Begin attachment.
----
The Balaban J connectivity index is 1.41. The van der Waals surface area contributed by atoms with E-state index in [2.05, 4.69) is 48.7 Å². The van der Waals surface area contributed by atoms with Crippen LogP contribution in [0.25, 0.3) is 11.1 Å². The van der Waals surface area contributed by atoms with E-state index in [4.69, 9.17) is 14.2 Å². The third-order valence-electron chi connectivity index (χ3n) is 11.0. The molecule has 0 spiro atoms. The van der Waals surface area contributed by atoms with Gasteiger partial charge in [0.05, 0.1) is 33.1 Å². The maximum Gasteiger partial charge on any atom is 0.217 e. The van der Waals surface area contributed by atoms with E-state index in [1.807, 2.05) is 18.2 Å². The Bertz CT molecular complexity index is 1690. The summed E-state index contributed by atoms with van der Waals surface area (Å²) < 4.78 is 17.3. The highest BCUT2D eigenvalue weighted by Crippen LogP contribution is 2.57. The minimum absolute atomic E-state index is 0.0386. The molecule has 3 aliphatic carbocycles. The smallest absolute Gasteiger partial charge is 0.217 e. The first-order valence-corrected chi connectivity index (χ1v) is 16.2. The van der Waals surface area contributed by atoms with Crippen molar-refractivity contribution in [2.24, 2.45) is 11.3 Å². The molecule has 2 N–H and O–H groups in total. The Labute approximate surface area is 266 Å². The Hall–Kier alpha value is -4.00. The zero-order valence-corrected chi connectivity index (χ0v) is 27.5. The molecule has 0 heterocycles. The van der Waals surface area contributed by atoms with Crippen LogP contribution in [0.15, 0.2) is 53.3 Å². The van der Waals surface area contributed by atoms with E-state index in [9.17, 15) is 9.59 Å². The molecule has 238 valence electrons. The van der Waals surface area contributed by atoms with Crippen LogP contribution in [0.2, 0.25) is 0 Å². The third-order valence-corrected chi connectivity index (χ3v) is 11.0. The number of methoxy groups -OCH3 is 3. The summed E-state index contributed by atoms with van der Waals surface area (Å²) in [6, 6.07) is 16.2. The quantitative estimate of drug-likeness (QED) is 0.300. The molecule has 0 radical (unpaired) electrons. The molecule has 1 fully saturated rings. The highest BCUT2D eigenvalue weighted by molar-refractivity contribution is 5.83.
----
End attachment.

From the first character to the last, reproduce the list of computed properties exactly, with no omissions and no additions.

The Balaban J connectivity index is 1.41. The van der Waals surface area contributed by atoms with E-state index in [2.05, 4.69) is 48.7 Å². The van der Waals surface area contributed by atoms with Crippen LogP contribution in [0.25, 0.3) is 11.1 Å². The van der Waals surface area contributed by atoms with E-state index in [4.69, 9.17) is 14.2 Å². The third-order valence-electron chi connectivity index (χ3n) is 11.0. The molecule has 0 spiro atoms. The van der Waals surface area contributed by atoms with Gasteiger partial charge in [0.05, 0.1) is 33.1 Å². The maximum Gasteiger partial charge on any atom is 0.217 e. The van der Waals surface area contributed by atoms with E-state index in [1.807, 2.05) is 18.2 Å². The Bertz CT molecular complexity index is 1690. The summed E-state index contributed by atoms with van der Waals surface area (Å²) < 4.78 is 17.3. The highest BCUT2D eigenvalue weighted by Crippen LogP contribution is 2.57. The minimum absolute atomic E-state index is 0.0386. The molecule has 3 aliphatic carbocycles. The smallest absolute Gasteiger partial charge is 0.217 e. The first-order valence-corrected chi connectivity index (χ1v) is 16.2. The van der Waals surface area contributed by atoms with Crippen molar-refractivity contribution in [2.24, 2.45) is 11.3 Å². The molecule has 2 N–H and O–H groups in total. The Labute approximate surface area is 266 Å². The Hall–Kier alpha value is -4.00. The zero-order valence-corrected chi connectivity index (χ0v) is 27.5. The molecule has 0 heterocycles. The van der Waals surface area contributed by atoms with Crippen LogP contribution in [0.15, 0.2) is 53.3 Å². The van der Waals surface area contributed by atoms with E-state index in [9.17, 15) is 9.59 Å². The molecule has 238 valence electrons. The van der Waals surface area contributed by atoms with Crippen LogP contribution in [0.2, 0.25) is 0 Å². The third-order valence-corrected chi connectivity index (χ3v) is 11.0. The number of methoxy groups -OCH3 is 3. The summed E-state index contributed by atoms with van der Waals surface area (Å²) in [6, 6.07) is 16.2. The quantitative estimate of drug-likeness (QED) is 0.300. The molecule has 0 radical (unpaired) electrons. The molecule has 1 fully saturated rings. The highest BCUT2D eigenvalue weighted by molar-refractivity contribution is 5.83.